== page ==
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One of my hosted server is a Xen guest running Debian and linux kernel 2.6.32 then 2.6.38. It has been running fine for quite some time (more than a year) but I recently noticed something weird. For a few months, the part of the memory allocated to buffers (disk I/O, network) always stays at zero.

The output of free is looking like that:

             total       used       free     shared    buffers     cached
Mem:       2071148    1775284     295864          0          0    1139388
-/+ buffers/cache:     635896    1435252
Swap:       524280      19508     504772

The buffers column always print 0, no matter the usage of the server (this is quite a busy mail server running postfix and courier).

Here is some more information:

I also have the impression, but I cannot really measure it, that the system is slow at reading some files, files that are barely used or big files like logs. Hence my wondering if this buffers memory could be misconfigured in some way and that the disk throughput could be increased.

However, it seems there is no linux kernel parameter to govern that buffers memory, at least nothing like the parameters that exist for the cached memory. Or maybe I missed something?

How can this memory always be zero? Is this something I should worry about? How can I possibly change this behavior to put some RAM to better use if it is actually feasible?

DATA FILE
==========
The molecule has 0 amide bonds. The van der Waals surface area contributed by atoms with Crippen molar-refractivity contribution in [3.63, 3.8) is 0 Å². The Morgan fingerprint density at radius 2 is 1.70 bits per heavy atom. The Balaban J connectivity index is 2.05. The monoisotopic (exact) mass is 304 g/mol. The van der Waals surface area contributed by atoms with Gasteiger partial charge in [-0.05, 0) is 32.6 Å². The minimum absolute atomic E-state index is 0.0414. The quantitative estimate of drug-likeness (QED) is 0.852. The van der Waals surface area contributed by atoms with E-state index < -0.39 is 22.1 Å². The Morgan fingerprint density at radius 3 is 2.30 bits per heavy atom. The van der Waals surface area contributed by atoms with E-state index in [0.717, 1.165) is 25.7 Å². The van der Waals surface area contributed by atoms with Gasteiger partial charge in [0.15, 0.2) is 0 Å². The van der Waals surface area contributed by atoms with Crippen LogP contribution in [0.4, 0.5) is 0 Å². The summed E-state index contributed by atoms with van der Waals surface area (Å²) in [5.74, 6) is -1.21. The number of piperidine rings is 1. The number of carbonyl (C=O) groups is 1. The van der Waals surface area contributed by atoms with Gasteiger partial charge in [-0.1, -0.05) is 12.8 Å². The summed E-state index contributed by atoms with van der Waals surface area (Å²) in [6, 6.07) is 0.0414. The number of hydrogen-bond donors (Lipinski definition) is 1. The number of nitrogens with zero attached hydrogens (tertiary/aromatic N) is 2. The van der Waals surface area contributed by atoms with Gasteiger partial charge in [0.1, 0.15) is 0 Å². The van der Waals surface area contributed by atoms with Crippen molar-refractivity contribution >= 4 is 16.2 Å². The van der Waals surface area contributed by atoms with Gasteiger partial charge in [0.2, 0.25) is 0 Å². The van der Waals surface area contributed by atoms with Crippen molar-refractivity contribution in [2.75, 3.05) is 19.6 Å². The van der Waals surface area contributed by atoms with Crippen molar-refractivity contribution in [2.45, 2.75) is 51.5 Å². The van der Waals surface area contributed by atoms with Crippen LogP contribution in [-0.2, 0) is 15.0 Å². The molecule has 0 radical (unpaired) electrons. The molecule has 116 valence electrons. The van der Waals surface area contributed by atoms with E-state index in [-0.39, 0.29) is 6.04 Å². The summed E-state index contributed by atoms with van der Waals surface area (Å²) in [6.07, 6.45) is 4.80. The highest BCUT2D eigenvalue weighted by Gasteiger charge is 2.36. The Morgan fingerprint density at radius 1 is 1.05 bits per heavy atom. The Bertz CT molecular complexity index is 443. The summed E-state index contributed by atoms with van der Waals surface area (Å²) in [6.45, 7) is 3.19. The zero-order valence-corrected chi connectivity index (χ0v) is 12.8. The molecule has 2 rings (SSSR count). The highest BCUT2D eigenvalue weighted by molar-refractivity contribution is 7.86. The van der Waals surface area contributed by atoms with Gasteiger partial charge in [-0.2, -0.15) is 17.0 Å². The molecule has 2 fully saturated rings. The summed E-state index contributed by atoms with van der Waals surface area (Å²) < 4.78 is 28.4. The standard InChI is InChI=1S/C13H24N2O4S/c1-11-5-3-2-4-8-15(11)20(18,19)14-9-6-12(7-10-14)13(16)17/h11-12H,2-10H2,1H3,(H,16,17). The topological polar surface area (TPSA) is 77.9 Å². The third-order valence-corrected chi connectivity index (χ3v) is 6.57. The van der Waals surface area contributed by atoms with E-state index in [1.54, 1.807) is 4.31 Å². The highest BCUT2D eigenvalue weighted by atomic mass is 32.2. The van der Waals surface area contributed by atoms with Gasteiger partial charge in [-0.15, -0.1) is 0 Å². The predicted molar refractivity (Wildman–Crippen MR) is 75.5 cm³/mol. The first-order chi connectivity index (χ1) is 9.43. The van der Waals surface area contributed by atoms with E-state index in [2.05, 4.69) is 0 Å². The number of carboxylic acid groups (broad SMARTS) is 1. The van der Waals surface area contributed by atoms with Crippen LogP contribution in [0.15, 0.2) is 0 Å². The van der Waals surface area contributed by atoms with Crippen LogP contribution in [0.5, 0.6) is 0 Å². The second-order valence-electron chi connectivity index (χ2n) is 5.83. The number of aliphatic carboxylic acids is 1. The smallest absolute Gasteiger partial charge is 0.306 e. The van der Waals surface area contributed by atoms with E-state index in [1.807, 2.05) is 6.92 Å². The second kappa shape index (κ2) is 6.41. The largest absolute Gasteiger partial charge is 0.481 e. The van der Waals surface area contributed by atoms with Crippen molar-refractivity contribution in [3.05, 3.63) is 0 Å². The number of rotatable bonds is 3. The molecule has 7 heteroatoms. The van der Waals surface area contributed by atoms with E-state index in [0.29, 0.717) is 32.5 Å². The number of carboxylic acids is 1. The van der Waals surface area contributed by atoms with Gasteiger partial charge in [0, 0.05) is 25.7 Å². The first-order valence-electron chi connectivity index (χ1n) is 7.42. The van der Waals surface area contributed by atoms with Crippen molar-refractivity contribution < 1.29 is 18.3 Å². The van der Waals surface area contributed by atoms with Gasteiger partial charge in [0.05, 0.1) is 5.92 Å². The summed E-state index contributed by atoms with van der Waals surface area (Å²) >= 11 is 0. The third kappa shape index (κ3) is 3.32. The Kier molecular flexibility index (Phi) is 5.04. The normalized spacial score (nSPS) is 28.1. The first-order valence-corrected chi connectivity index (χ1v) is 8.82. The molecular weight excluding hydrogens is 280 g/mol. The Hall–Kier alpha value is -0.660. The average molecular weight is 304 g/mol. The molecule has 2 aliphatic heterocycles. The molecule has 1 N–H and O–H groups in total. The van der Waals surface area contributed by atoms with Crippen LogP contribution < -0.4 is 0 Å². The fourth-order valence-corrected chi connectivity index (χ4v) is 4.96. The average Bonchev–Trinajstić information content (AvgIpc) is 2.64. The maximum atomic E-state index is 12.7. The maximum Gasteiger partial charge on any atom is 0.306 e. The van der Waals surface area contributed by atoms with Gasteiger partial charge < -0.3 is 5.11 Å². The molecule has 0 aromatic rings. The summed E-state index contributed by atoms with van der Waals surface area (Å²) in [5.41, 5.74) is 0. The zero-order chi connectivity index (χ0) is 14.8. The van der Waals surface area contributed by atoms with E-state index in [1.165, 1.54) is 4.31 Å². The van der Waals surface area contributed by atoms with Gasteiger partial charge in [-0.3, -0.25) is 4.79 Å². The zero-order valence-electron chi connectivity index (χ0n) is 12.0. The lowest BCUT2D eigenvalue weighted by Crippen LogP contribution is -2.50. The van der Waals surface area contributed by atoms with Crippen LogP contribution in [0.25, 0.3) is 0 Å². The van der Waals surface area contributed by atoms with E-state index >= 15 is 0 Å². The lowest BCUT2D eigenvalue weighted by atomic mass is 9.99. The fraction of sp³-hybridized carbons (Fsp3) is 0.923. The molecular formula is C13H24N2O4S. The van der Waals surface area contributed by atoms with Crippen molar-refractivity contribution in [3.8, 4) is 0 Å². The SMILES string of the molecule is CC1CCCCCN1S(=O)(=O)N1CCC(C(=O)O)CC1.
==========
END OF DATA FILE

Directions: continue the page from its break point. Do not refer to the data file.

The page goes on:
Update: After a kernel upgrade (2.6.38 custom kernel from my provider), the behavior remains the same with buffers staying at 0. This is lasting for more than a year now, with the server being quite heavily used (mail server for about 2 hundred users). This server has been running Debian 6 and is now happily running Debian 7. Buffer memory still remaining at 0!

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I notice that you have some swapping activity, swapping is something that greatly slows down systems. I'd like take a look at vmstat -s as well. –  mdpc Dec 17 '12 at 19:53
    
Yes, there is a bit of swapping involved, but not that much. I run atsar to look at the server performance, here is the paging/swapping output of the last day: pastebin.com/VwLdf1L1 Regular load on the server yesterday. –  Tonin Dec 18 '12 at 17:17
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1 Answer

buffer memory should not be 0, technically, unless the server is idle and doing absolutely nothing. Still then I would expect some buffer usage.

You say that you are noticing this recently. Have anything changed in the server recently.

You are swapping a bit, which could have a detrimental effect on performance but that should have nothing to do with buffer. And performance is a different question and buffer showing 0 is another.

Can you grab these outputs and pastebin them.

cat /proc/meminfo 
cat /proc/slabinfo
mount
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I've noticed this recently because I've not given much attention to this buffers memory before. It could be that way for a long time, I'm not sure. My service provider is telling me I shouldn't worry about this memory always being 0, but that doesn't seem right. Although this might not impact the performances as you say. The output of the commands you asked for are at pastebin.com/raw.php?i=M8wSkj0S –  Tonin Dec 18 '12 at 16:58
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